SCRS’s Guide to Complete Repair Planning, available on, is a reminder of steps that may be performed during repair process, Anderson said, and the SCRS BOT, available at, finds potentially missed line items.

“The average shop that uses this increases estimates by $300 to $600,” Anderson said.

Gredinberg said the DEG allows shops to submit inquiries about steps and parts that might be missing from repair procedures in CCC, Audatex and Mitchell. The inquiry is usually resolved within a day, and the procedure gets updated.

Anderson said to build a foundation of trust with the insurance providers as well.

“A foundation of trust gets to resolutions quicker,” he said. “You can have an honest dialogue without fear of them judging you or getting mad.”

When an insurance provider says no, it doesn’t mean no---it means they don’t know enough to say yes, Anderson said. “They’re not convinced.”

Use time study videos---recording a technician performing a step in the repair process---to prove how long it takes and how much that labor time is worth, or a resource like 3M’s RepairStack.

Next, focus the conversation on what the negative consequences will be if you do not perform the operation.

“Tell them, the reason I need to do this is because if I do not, these are the negative consequences,” Anderson said.

As an example, he said, Toyota says when the bumper is removed, the front camera must be adjusted, because, if not, the panoramic view monitor system won’t work.

If the insurer doesn’t want to pay for the front camera adjustment, ask “How should WE notify the vehicle owner the panoramic view monitor system won’t work?” Gredinberg said.

Next, try to understand the insurer’s position.

“You don’t have to be wrong for me to be right and vice versa; there can be two right answers,” Anderson said. “It’s all about perception. Why do they believe they should pay for four hours on that dent when you think it needs a new door?

“Seek to let that person feel like they’ve been heard,” he said.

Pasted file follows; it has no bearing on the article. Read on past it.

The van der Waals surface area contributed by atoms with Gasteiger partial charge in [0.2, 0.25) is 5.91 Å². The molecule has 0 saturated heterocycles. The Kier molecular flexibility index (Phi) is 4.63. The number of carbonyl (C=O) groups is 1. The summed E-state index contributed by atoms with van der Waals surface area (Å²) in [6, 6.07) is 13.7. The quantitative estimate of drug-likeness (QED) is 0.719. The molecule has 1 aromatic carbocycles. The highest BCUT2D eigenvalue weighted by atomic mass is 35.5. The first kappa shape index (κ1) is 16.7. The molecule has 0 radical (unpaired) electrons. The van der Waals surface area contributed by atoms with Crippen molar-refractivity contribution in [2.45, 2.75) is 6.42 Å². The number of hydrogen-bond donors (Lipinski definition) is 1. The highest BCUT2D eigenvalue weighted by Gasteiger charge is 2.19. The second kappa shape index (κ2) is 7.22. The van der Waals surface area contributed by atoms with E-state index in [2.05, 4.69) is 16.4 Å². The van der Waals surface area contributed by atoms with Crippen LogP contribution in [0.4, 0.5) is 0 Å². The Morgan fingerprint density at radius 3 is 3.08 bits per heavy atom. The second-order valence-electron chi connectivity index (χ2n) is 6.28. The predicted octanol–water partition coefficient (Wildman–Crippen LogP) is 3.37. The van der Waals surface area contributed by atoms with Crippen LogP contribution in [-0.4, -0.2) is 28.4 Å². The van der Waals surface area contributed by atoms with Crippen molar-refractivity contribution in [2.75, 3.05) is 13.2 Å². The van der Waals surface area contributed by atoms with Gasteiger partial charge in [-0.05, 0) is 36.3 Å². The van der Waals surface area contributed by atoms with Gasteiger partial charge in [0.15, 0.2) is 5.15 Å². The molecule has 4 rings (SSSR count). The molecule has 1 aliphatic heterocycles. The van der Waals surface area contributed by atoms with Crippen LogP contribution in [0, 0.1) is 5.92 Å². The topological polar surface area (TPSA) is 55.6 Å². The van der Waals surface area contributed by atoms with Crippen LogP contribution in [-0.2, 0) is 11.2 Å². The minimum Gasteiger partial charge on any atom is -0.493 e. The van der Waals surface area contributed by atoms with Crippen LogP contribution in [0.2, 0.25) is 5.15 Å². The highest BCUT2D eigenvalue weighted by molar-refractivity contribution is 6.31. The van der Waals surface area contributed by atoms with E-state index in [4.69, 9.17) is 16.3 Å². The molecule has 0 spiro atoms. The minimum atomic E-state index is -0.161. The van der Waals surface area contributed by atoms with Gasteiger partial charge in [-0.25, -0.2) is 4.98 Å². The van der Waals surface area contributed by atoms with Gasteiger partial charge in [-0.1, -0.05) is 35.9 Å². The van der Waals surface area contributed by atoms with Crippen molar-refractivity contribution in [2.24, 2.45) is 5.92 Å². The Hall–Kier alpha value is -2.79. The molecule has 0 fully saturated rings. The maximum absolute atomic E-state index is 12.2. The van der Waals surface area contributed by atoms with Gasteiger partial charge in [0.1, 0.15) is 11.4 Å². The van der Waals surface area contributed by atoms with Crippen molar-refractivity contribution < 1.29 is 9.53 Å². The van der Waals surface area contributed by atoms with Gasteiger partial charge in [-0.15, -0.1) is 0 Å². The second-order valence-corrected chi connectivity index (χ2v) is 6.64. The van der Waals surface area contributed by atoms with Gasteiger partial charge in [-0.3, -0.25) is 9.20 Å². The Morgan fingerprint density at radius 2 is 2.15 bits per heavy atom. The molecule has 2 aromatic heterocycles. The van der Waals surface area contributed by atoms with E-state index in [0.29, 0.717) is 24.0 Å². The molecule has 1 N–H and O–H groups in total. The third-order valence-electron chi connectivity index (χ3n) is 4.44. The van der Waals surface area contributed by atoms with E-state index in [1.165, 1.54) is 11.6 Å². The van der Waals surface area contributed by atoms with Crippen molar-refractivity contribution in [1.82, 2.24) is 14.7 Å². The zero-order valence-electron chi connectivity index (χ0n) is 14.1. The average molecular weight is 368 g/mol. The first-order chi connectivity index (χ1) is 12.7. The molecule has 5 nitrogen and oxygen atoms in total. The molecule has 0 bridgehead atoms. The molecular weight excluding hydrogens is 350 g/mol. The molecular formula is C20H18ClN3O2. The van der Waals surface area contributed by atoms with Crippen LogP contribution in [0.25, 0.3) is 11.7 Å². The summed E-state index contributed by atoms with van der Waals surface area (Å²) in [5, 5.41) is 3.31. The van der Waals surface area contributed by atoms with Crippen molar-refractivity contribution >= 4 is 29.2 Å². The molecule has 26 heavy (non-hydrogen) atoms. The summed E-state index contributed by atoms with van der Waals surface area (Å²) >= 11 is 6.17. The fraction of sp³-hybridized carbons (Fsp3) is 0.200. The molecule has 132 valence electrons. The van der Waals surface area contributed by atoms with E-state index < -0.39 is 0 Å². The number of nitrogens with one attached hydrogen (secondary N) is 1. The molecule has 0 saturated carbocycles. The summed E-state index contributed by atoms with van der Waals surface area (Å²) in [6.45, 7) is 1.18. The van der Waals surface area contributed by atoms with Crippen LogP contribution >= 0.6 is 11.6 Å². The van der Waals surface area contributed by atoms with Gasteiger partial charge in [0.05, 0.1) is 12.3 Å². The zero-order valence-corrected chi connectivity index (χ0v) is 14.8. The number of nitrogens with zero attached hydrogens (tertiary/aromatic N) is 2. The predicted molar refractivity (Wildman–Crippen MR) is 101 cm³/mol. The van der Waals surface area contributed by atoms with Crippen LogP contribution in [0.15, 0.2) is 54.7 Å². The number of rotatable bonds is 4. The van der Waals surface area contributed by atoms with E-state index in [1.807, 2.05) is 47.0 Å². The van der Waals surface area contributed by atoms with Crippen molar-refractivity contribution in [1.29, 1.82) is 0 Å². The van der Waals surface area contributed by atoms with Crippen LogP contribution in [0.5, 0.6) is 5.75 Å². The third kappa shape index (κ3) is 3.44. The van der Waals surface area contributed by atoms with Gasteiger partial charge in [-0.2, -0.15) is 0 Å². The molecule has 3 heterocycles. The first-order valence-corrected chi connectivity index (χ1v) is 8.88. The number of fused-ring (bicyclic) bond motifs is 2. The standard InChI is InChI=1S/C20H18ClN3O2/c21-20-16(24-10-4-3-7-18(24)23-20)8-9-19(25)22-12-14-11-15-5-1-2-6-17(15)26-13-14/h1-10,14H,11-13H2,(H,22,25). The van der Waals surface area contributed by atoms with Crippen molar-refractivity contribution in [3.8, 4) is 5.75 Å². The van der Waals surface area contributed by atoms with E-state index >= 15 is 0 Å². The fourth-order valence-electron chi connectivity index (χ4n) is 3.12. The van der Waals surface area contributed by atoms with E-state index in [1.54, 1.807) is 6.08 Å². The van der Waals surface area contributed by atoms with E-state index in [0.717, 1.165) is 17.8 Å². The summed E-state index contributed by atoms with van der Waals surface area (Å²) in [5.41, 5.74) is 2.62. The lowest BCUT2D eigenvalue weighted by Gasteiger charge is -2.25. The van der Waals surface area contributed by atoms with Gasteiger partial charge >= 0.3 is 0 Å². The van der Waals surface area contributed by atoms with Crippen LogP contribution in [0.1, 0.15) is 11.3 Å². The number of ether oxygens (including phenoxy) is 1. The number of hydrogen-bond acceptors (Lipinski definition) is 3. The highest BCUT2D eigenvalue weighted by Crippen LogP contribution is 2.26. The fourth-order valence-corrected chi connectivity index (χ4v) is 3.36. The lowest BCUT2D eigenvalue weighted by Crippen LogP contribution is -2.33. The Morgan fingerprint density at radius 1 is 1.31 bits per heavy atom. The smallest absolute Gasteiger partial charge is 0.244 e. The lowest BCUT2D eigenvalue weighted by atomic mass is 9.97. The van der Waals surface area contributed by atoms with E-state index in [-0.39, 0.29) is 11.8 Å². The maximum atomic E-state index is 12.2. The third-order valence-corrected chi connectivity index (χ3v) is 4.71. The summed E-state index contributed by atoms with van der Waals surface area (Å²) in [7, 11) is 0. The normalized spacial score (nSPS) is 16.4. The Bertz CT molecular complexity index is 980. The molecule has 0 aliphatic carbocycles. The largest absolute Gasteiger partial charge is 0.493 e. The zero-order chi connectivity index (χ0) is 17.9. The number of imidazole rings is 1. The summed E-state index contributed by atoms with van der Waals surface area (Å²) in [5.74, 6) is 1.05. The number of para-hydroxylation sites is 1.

When adding a new charge to an estimate for the first time, the appraiser will ask “Why now?”

“Start the conversation with your story---what has changed in your world,” Anderson said. “You took a class, watched a video, read an article, saw it in the owner’s manual, etc. Have the documentation ready before they arrive.”

Anderson said the goal is to present your estimate so matter-of-factly, “no” is not an option. He suggested improving interactions with insurers by developing scripts and practicing those conversations with your team, after business hours, a minimum of four times.

Avoid the “pause” in a conversation with an insurer, Anderson said.

“It causes you to second guess yourself and then cut your own estimate,” he said. “Instead, go straight in to presenting the facts, and close with the negative consequences [of not performing that operation.]”

If the insurer still is not convinced, the options for the repairer are to perform the operation for free, charge the customer, refuse the job, ask for a hold harmless agreement, right to appraisal, involve the agent or have the customer come on-site and meet with the insurer, but prep the customer first.

“The best thing you can do is to get that customer involved in the very beginning,” Anderson said.

“At the end of the day, remember: do you want easy, or do you want worth it?” he said. “This is not a magic bullet, but it’ll increase your chances of reimbursement.”

Abby Andrews

Abby Andrews is the editor and regular columnist of Autobody News.